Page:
NH1 News Investigates Brutal Bullying? Mom says autistic daughter beaten, bullied at Epping Elementary School
EPPING – The mother of an 8-year-old claims her daughter is a victim of bullying both at school and on the school bus.
At the same time, she said school officials refuse to take action.
Lyndsay Phaneuf claims administrators at Epping Elementary School know her daughter is being bullied, but are turning a blind eye to it.
One time she said, another student threw her daughter, Shae-Lynn, to the ground and then repeatedly kicked her.
In the end, she claims, Shae-Lynn wound up with a broken vertebrae.
That’s just one of several incidents, the mother said, that has both her and her daughter living in fear.
Shae-Lynn said she's tired of allegedly being bullied and at the same time not fitting in.
“They say I'm different, but I'm not,” she said.
Shae-Lynn is developmentally delayed and has autism.
“I just want them to be nice to me,” she said about her classmates.
Her mother said she does all she can but still feels guilty sending her daughter to school.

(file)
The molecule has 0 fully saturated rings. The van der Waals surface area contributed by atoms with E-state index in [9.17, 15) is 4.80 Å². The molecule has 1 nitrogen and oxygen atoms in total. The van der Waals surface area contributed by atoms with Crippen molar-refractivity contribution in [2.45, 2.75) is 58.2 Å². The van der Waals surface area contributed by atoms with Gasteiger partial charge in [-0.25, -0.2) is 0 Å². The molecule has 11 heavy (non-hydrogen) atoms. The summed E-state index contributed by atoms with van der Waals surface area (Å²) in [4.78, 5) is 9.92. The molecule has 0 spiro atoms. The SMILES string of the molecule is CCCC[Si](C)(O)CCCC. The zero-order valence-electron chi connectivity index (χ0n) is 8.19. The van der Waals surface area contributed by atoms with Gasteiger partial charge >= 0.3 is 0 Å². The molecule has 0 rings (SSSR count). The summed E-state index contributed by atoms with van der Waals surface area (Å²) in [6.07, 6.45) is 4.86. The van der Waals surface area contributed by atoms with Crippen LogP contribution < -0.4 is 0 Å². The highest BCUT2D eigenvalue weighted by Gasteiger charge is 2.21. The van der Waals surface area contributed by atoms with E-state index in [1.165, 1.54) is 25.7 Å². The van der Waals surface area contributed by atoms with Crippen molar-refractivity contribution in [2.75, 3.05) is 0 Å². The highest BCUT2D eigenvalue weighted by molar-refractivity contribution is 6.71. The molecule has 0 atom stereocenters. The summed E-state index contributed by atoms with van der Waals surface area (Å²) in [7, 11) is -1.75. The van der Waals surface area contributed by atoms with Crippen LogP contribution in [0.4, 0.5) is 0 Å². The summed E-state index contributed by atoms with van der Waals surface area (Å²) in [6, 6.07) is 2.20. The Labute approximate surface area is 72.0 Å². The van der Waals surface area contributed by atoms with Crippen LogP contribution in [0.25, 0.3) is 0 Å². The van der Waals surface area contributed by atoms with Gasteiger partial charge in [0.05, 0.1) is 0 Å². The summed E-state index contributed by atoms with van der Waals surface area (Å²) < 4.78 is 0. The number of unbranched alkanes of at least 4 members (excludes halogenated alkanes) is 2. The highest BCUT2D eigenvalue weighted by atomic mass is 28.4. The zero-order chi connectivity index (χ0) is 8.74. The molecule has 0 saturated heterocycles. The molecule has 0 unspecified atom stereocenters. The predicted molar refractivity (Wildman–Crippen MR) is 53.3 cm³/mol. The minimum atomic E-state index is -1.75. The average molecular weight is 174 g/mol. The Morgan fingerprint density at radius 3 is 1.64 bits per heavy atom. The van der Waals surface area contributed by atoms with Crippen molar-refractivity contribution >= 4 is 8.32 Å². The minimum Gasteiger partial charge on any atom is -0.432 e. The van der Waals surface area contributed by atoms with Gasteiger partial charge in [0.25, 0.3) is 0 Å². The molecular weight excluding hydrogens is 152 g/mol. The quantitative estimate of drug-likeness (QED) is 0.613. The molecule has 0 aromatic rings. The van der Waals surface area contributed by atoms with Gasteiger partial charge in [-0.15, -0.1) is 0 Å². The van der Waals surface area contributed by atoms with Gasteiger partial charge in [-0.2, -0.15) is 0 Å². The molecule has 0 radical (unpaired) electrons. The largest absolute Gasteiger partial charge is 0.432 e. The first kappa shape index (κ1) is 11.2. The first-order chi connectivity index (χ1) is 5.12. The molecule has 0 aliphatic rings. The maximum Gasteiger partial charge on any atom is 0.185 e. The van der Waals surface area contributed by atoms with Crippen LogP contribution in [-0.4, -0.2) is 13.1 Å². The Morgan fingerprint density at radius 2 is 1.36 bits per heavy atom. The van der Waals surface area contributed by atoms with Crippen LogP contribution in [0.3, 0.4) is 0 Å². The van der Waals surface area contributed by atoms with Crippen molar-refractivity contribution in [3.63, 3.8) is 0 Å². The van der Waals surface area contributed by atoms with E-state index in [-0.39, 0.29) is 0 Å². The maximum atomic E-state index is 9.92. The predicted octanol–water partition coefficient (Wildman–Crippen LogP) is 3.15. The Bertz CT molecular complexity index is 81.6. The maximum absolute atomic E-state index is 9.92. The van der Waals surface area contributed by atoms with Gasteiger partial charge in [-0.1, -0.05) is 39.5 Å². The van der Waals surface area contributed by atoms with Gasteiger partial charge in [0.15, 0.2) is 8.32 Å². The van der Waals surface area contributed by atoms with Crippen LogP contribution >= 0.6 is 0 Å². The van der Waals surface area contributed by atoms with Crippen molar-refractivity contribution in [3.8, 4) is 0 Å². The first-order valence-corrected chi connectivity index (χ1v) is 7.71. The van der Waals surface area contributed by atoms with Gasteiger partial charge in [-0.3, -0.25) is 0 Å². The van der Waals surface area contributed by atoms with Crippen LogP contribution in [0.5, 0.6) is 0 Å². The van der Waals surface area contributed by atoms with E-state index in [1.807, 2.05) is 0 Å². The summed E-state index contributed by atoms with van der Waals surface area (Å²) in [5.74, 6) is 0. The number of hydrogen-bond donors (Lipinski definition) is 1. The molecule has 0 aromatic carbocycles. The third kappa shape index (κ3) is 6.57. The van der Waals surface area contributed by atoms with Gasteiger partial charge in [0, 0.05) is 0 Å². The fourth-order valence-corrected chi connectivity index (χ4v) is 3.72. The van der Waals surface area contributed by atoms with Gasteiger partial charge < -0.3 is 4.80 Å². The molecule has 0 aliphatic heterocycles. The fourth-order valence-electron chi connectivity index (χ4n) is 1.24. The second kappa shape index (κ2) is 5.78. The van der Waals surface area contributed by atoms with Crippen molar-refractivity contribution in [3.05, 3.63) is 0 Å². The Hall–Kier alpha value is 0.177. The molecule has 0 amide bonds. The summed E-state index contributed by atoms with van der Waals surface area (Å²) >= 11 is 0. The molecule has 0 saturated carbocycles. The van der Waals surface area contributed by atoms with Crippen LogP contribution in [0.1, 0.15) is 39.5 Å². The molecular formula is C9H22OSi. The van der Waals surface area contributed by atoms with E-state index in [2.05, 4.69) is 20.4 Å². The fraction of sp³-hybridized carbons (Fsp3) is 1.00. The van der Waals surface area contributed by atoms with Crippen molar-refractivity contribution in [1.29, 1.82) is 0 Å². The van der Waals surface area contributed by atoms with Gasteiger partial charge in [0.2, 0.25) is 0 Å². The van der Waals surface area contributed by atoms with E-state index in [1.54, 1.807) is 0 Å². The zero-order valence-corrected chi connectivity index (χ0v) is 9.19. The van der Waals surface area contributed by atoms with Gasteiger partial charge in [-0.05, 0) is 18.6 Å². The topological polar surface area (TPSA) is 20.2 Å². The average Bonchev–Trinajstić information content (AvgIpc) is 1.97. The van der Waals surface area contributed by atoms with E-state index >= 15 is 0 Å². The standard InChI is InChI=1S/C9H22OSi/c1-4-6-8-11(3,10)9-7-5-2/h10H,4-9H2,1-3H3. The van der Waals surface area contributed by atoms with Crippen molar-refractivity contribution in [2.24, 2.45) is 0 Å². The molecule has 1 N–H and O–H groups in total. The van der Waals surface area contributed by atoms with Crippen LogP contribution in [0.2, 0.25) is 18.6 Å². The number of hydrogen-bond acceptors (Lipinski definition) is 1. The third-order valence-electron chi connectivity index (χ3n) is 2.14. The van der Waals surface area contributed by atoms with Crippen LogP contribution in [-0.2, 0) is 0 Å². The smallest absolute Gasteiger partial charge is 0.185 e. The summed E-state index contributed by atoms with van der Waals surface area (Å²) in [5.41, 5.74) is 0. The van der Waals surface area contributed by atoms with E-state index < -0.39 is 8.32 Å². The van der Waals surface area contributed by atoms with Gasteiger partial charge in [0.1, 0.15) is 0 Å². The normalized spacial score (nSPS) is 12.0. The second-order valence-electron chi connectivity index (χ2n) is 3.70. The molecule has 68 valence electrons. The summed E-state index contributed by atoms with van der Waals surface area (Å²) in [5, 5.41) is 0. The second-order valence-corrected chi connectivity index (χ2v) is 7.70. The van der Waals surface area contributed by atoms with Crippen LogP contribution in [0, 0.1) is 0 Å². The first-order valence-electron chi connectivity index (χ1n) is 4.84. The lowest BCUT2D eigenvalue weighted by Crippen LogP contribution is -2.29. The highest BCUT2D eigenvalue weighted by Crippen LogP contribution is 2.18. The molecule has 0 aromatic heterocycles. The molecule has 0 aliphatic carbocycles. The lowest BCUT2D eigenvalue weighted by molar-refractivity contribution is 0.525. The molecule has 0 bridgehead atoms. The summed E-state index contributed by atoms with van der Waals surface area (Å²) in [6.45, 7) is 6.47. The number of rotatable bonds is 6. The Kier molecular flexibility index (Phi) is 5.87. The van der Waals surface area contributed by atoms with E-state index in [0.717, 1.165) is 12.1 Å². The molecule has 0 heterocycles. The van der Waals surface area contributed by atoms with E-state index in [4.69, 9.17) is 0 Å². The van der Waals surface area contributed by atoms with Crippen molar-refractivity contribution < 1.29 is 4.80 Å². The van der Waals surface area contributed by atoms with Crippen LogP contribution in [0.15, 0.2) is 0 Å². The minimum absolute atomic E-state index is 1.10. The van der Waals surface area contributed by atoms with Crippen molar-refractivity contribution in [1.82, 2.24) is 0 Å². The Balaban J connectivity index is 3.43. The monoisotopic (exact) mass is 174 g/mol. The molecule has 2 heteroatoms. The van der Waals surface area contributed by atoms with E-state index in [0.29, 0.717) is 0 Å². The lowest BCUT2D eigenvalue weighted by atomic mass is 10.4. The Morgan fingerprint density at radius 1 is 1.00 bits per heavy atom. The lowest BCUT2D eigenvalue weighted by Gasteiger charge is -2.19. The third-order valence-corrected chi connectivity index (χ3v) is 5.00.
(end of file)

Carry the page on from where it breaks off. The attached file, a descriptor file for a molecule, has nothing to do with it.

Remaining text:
She claims that in addition to the brutal beating, Shae-Lynn has been physically assaulted by kids at least three times.
“It's pretty heart-breaking that I can't be in the school to stop it,” she said. "It's almost like walking on eggshells.”
When asked if she if fears for her daughter’s safety, she was quick to say, “Yes.”
We exchanged emails with the Epping School District Superintendent Barbara D. Munsey but in the end, she wouldn’t specifically talk about Shae-Lynn even though her mother gave her permission to do so.
In an email, the superintendent sent said:
"They treasure the privacy of all our children, and as a result will not engage in such conversation. ... Our primary responsibility is to keep all our children safe. ... This includes. ... addressing bullying, investigating all incidents and taking appropriate action when warranted."
Lyndsay disagreed though.
“I feel like there's a lot of negligence on the school's part,” she said.
Even though the school has a stringent bullying policy, Lyndsay wants them to be more pro-active.
“I feel like there's much more I could do, but I don't know what the next step is," she said.
And that leaves Shae-Lynn asking those very same questions.
“What if somebody bullied you?” Shae-Lynn asked. “Would you like it?”
Adding, “I've gotten bullied, but how do you solve it?”
It's a question that may not be so black and white at school but at home Lyndsay said it sure is.
“I love you,” said Shae-Lynn to her mom as she and her mom kiss.
Lyndsay says, for her and Shae-Lynn, it's a catch-22 situation.
Sometimes she feels like Shae-Lynn would be better off home-schooled but then, she said, she wouldn't be with kids her age.